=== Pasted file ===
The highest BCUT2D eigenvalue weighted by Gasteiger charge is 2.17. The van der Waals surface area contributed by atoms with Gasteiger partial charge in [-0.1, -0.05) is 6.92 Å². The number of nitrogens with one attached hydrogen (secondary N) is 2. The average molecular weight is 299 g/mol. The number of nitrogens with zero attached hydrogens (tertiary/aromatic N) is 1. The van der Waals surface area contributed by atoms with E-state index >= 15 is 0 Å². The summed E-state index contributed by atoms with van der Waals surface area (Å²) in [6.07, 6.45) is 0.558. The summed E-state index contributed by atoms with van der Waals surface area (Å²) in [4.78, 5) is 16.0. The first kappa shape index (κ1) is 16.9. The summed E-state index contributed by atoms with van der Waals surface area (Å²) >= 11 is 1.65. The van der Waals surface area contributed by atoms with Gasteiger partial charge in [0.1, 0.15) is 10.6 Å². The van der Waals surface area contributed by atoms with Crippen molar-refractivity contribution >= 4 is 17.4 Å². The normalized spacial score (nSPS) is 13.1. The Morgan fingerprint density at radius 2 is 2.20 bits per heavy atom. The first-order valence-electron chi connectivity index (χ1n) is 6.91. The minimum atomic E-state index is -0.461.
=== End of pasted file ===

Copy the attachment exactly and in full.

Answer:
The highest BCUT2D eigenvalue weighted by Gasteiger charge is 2.17. The van der Waals surface area contributed by atoms with Gasteiger partial charge in [-0.1, -0.05) is 6.92 Å². The number of nitrogens with one attached hydrogen (secondary N) is 2. The average molecular weight is 299 g/mol. The number of nitrogens with zero attached hydrogens (tertiary/aromatic N) is 1. The van der Waals surface area contributed by atoms with E-state index >= 15 is 0 Å². The summed E-state index contributed by atoms with van der Waals surface area (Å²) in [6.07, 6.45) is 0.558. The summed E-state index contributed by atoms with van der Waals surface area (Å²) in [4.78, 5) is 16.0. The first kappa shape index (κ1) is 16.9. The summed E-state index contributed by atoms with van der Waals surface area (Å²) >= 11 is 1.65. The van der Waals surface area contributed by atoms with Gasteiger partial charge in [0.1, 0.15) is 10.6 Å². The van der Waals surface area contributed by atoms with Crippen molar-refractivity contribution >= 4 is 17.4 Å². The normalized spacial score (nSPS) is 13.1. The Morgan fingerprint density at radius 2 is 2.20 bits per heavy atom. The first-order valence-electron chi connectivity index (χ1n) is 6.91. The minimum atomic E-state index is -0.461.